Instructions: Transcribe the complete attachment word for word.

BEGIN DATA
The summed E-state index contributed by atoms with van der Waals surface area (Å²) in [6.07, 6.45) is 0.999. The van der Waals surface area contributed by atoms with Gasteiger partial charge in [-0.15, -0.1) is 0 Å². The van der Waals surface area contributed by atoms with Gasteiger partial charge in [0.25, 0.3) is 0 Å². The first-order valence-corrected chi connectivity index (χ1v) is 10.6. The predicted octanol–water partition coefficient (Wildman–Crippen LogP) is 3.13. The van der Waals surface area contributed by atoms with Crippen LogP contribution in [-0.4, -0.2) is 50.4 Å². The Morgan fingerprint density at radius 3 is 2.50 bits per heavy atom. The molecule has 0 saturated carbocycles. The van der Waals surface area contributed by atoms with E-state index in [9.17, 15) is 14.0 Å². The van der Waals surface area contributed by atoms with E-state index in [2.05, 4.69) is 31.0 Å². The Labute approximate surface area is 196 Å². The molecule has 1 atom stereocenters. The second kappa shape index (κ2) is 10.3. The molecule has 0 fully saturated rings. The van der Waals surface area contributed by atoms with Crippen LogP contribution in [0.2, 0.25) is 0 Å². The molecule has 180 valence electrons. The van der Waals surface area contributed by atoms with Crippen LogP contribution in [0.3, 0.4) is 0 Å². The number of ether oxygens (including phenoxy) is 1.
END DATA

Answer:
The summed E-state index contributed by atoms with van der Waals surface area (Å²) in [6.07, 6.45) is 0.999. The van der Waals surface area contributed by atoms with Gasteiger partial charge in [-0.15, -0.1) is 0 Å². The van der Waals surface area contributed by atoms with Gasteiger partial charge in [0.25, 0.3) is 0 Å². The first-order valence-corrected chi connectivity index (χ1v) is 10.6. The predicted octanol–water partition coefficient (Wildman–Crippen LogP) is 3.13. The van der Waals surface area contributed by atoms with Crippen LogP contribution in [-0.4, -0.2) is 50.4 Å². The Morgan fingerprint density at radius 3 is 2.50 bits per heavy atom. The molecule has 0 saturated carbocycles. The van der Waals surface area contributed by atoms with E-state index in [9.17, 15) is 14.0 Å². The van der Waals surface area contributed by atoms with E-state index in [2.05, 4.69) is 31.0 Å². The Labute approximate surface area is 196 Å². The molecule has 1 atom stereocenters. The second kappa shape index (κ2) is 10.3. The molecule has 0 fully saturated rings. The van der Waals surface area contributed by atoms with Crippen LogP contribution in [0.2, 0.25) is 0 Å². The molecule has 180 valence electrons. The van der Waals surface area contributed by atoms with Crippen LogP contribution in [0.3, 0.4) is 0 Å². The number of ether oxygens (including phenoxy) is 1.